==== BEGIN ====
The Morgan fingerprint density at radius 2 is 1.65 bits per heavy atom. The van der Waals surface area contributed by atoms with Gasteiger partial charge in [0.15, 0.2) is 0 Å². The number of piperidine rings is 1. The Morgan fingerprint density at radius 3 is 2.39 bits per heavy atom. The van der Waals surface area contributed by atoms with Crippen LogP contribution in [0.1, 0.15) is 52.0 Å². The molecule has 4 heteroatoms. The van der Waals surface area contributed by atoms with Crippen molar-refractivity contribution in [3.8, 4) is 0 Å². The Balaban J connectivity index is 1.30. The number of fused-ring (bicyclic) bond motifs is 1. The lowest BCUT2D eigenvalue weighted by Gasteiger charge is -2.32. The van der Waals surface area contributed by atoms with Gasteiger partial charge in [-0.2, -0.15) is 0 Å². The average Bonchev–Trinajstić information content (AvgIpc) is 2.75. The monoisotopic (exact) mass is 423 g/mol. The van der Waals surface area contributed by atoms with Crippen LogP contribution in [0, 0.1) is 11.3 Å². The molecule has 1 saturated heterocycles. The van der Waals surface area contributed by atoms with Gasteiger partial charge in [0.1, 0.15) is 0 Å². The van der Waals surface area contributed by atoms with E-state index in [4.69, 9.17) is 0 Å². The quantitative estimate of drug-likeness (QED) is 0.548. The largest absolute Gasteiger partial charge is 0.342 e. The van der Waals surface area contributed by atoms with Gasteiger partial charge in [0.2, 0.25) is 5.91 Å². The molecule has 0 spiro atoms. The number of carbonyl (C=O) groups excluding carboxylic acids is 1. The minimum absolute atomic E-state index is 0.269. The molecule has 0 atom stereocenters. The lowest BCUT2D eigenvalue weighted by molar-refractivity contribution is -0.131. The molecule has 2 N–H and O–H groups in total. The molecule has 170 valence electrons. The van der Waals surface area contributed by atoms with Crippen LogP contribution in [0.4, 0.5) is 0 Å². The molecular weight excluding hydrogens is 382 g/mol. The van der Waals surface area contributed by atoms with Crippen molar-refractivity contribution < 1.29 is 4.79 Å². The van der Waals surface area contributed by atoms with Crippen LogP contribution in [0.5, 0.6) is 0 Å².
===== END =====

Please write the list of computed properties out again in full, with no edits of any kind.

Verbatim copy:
The Morgan fingerprint density at radius 2 is 1.65 bits per heavy atom. The van der Waals surface area contributed by atoms with Gasteiger partial charge in [0.15, 0.2) is 0 Å². The number of piperidine rings is 1. The Morgan fingerprint density at radius 3 is 2.39 bits per heavy atom. The van der Waals surface area contributed by atoms with Crippen LogP contribution in [0.1, 0.15) is 52.0 Å². The molecule has 4 heteroatoms. The van der Waals surface area contributed by atoms with Crippen molar-refractivity contribution in [3.8, 4) is 0 Å². The Balaban J connectivity index is 1.30. The number of fused-ring (bicyclic) bond motifs is 1. The lowest BCUT2D eigenvalue weighted by Gasteiger charge is -2.32. The van der Waals surface area contributed by atoms with Gasteiger partial charge in [-0.2, -0.15) is 0 Å². The average Bonchev–Trinajstić information content (AvgIpc) is 2.75. The monoisotopic (exact) mass is 423 g/mol. The van der Waals surface area contributed by atoms with Crippen LogP contribution in [0, 0.1) is 11.3 Å². The molecule has 1 saturated heterocycles. The van der Waals surface area contributed by atoms with Gasteiger partial charge in [0.1, 0.15) is 0 Å². The van der Waals surface area contributed by atoms with E-state index in [4.69, 9.17) is 0 Å². The quantitative estimate of drug-likeness (QED) is 0.548. The largest absolute Gasteiger partial charge is 0.342 e. The van der Waals surface area contributed by atoms with Gasteiger partial charge in [0.2, 0.25) is 5.91 Å². The molecule has 0 spiro atoms. The number of carbonyl (C=O) groups excluding carboxylic acids is 1. The minimum absolute atomic E-state index is 0.269. The molecule has 0 atom stereocenters. The lowest BCUT2D eigenvalue weighted by molar-refractivity contribution is -0.131. The molecule has 2 N–H and O–H groups in total. The molecule has 170 valence electrons. The van der Waals surface area contributed by atoms with Crippen LogP contribution in [0.4, 0.5) is 0 Å². The molecular weight excluding hydrogens is 382 g/mol. The van der Waals surface area contributed by atoms with Crippen molar-refractivity contribution < 1.29 is 4.79 Å². The van der Waals surface area contributed by atoms with Crippen LogP contribution in [0.5, 0.6) is 0 Å².